Re-centering Poetry

One of the advantages, if you can call it that, of working at home in the Days of COVID is that I can see the day-to-day progression of the diminishing daylight as we move from the autumnal equinox to the winter solstice. When I close down my laptop at the end of my shift the sun is just a little closer to the horizon, the light a little more golden – or red, depending on the drift of smoke from the west coast. And each day it is just a little more difficult to pull myself from bed early enough in the morning to complete my morning routine.

Two things are helping keep me on my game as winter approaches: Poe, who still insists on being fed at 5:00 every morning, and a large stack of poetry books and chapbooks to read through as part of the Sealey Challenge. I am managing to stay on schedule, mostly thanks to a large pile of unread chapbooks which have arrived over the past four years as part of my subscriptions to Horse Less Press (currently on indefinite hiatus) and Ugly Duckling Presse, which is still going strong though I had to let my subscription lapse for financial reasons. I note that traditionally the Sealey Challenge has run during the month of August, so next year I will align myself with the rest of the poetry universe and complete the challenge in the appropriate month.

An excellent pile of books arrived this week at the Library of Winkelman Abbey. On the top left is a new one from Subterranean PressEdited By, a collection of stories which have been edited by Ellen Datlow. The collection itself is, well, edited by Ellen Datlow. So there’s a lot of meta going on with this one.

In the top middle is Francesco Verso‘s Nexhuman, the latest delivery from Apex Book Company, to which I have a subscription through Patreon. Editor Jason Sizemore was kind enough to reach out to me when the original print run for this shipment ran a few short and he allowed me to pick any title from the Apex catalog. This was my first choice, and it was fortunate they had copies in stock, as I am slowly picking up every book Apex has published, thanks to Patreon, Kickstarter, and purchases at various ConFusions over the past several years.

On the top right is Road to HeavenBill Porter‘s beautiful travelogue/story of wandering the mountains of China looking for the Buddhist and Taoist hermits who maintain a tradition once much revered in Chinese culture.

Bottom left is The Collected Ghazals by the late, great Jim Harrison. Copper Canyon Press recently released this collection, as well as the book in the bottom center, Letters to Yesenin. I have been a fan of Jim Harrison since a college professor turned me on to him back in 1993, when he picked up a copy of Wolf. Since then I have read almost everything Harrison wrote, and have bookshelf dedicated to his poetry and prose.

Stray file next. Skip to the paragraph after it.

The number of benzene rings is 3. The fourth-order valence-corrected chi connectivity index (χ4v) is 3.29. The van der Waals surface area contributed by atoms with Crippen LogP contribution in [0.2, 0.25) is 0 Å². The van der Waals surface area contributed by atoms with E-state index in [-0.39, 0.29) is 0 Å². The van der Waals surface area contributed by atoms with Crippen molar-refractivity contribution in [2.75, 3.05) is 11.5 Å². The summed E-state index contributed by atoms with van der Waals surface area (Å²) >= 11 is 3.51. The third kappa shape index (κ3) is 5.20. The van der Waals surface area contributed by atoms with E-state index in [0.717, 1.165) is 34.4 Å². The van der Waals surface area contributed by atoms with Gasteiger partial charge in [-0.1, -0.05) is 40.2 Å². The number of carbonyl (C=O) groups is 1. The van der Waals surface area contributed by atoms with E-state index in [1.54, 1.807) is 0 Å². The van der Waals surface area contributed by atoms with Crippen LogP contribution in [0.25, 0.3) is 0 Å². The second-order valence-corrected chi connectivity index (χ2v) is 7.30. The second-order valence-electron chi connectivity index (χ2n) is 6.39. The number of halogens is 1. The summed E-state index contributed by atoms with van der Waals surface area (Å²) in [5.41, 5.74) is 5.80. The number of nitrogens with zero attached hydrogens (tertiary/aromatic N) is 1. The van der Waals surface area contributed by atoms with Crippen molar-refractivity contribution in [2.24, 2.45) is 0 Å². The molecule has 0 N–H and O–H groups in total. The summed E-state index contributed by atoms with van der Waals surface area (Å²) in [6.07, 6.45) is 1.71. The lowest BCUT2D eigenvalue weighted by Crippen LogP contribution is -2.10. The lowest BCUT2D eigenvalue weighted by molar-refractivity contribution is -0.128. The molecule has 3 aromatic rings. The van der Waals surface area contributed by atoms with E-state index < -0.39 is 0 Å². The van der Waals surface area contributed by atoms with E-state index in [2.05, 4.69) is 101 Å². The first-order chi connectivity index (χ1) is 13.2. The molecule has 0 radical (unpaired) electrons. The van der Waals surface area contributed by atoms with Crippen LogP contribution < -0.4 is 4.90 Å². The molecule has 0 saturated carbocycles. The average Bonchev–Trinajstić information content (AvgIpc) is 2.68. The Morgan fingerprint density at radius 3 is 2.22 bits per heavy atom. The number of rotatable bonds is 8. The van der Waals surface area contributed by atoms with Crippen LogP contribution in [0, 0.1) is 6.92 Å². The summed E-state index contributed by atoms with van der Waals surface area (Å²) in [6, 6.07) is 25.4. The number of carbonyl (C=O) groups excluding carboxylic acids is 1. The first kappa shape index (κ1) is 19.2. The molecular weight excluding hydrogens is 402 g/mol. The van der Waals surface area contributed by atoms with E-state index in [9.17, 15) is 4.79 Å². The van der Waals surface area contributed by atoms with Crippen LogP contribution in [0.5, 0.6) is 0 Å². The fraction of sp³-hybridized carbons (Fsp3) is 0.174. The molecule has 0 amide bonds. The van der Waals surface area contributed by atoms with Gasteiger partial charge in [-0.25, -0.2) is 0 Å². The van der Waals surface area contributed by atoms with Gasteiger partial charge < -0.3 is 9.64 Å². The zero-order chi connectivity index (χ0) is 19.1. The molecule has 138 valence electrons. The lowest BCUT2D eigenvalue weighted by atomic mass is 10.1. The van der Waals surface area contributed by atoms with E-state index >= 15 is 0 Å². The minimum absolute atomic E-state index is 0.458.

On the bottom right is the new collection from Garrett Stack, Yeoman’s Work. I first heard of Stack when we published a few of his poems in an issue of The 3288 Review. This is an excellent collection, and well worth seeking out.

In reading news, I have so far read 18 poetry books and chapbooks, and am keeping a running tally of the list up on Instagram and Twitter. I haven’t taken a deep dive into poetry like this since the late 1990s, unless you count the thousands a year I read as editor of The 3288 Review, which is not really the same thing. The Sealey Challenge has been a wonderful experience and with 13 more books to read my mind will be in a wonderful place when NaNoWriMo starts on November 1.

I just finished reading For Exposure, Jason Sizemore’s brilliant history of Apex Publications, with contributions by half a dozen or so of the editors and other contributors, employees and supporters of his wonderful company. I picked up For Exposure at ConFusion back in, I think, 2015, when I managed to spend a few minutes talking to Sizemore about the trials and tribulations of running a small independent publishing company. He is a Righteous Dude, as the kids say these days, and I offer all the kudoes to him and his team for the work they do in the literary world.

Writing hasn’t been going as well as reading, though I managed to put down a couple hundred more words in the book as I try to work through this one lynchpin chapter and scene, from which the rest of the book will flow, which tells me I may need to just mash my fact against the keyboard until something clicks and I can move ahead. The goal is still to complete a first draft this year, and with luck even complete the draft during NaNoWriMo, though I am having more and more concrete thoughts about a series of short stories which might eventually become chapters in a new book. All I know is that I will spend a lot of time writing in November 2020, assuming the slings and arrows of the mundane world allow me the mental space and emotional clarity to do so.